It took 3 days of calling and leaving messages before R could talk with a human being at Southwest. That person did not know if the guitar had arrived in Dallas, but even more disturbing was this tidbit of information: Southwest's policy is that if they pay out the maximum, they consider it to be payment in full for the property--meaning the property is not returned to the traveler.

OMG. Are you kidding me? I was sick when I heard this. What do they want with it? As if it means anything to them. Possession. They had the upper hand. Once the guitar was out of his, its fate was uncertain. All I could think of was they didn't want to return it because he'd buy a new guitar with the settlement, apply a little Elmer's glue to the broken body, and then he'd win! 2 guitars! Yeah. Right.

R sent them a FAX providing 2 references for experts in the field who could assist in appraising value and appealed for its return:
... Your mission statement says that you "always try to do the right thing". Well, apparently that might not be possible due to federal law. I would however like to appeal to your corporate values and ask that you return the remains back to me after we agree to whatever it is we can agree to. Hopefully you can allow me this simple request due to the extreme nature of the event.

They acknowledged receipt of the FAX and said that it would take up to 30 days to make a decision. Apparently they had many other claims to process and "it wouldn't be fair" to put him ahead of anyone else. Fair? Fair?! Maybe if they didn't damage, lose, and otherwise destroy so many bags their queue wouldn't take up to 30 days to process. grrrrrrrr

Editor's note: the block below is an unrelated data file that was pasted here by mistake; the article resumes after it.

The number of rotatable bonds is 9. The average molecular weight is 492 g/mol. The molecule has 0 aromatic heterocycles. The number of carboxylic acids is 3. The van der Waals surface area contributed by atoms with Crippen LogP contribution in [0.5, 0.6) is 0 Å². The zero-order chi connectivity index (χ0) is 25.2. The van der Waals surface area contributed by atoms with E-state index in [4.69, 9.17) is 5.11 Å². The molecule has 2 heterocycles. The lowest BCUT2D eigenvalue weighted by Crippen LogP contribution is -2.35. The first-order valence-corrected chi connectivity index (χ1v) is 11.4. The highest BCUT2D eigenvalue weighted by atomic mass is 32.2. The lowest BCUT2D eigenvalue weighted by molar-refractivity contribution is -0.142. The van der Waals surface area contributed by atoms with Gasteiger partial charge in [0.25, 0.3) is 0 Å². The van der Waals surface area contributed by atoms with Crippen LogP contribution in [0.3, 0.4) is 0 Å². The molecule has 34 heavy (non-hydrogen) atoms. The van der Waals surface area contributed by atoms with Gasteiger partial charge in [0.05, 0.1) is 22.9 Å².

Long story short, they paid the maximum and agreed to return the remains. It's funny, the message that the woman left on our phone made it sound like we were supposed to call her back and thank her. Not a chance.

The guitar pieces arrived in a box--the neck with its new fret job was completely separated from the body.


Les Paul - after


Les Paul - after


Les Paul - after


Les Paul - after

Here's another item of note--the last bullet in the musical instruments blurb above and this paragraph make one thing very clear.

Conditional Acceptance
: Improperly packed and/or fragile items will be conditionally accepted and Southwest will not be responsible for any damage to items that are tagged with Conditional Acceptance.

If he didn't have the guitar in the Anvil case, they might not have paid anything at all. Another lesson learned. Use flight approved cases and if asked, do not sign a waiver. In this case they didn't present a waiver when piece was checked in, but they have in the past.

Now that the check has cleared and the guitar is home, I am able to go public with the story.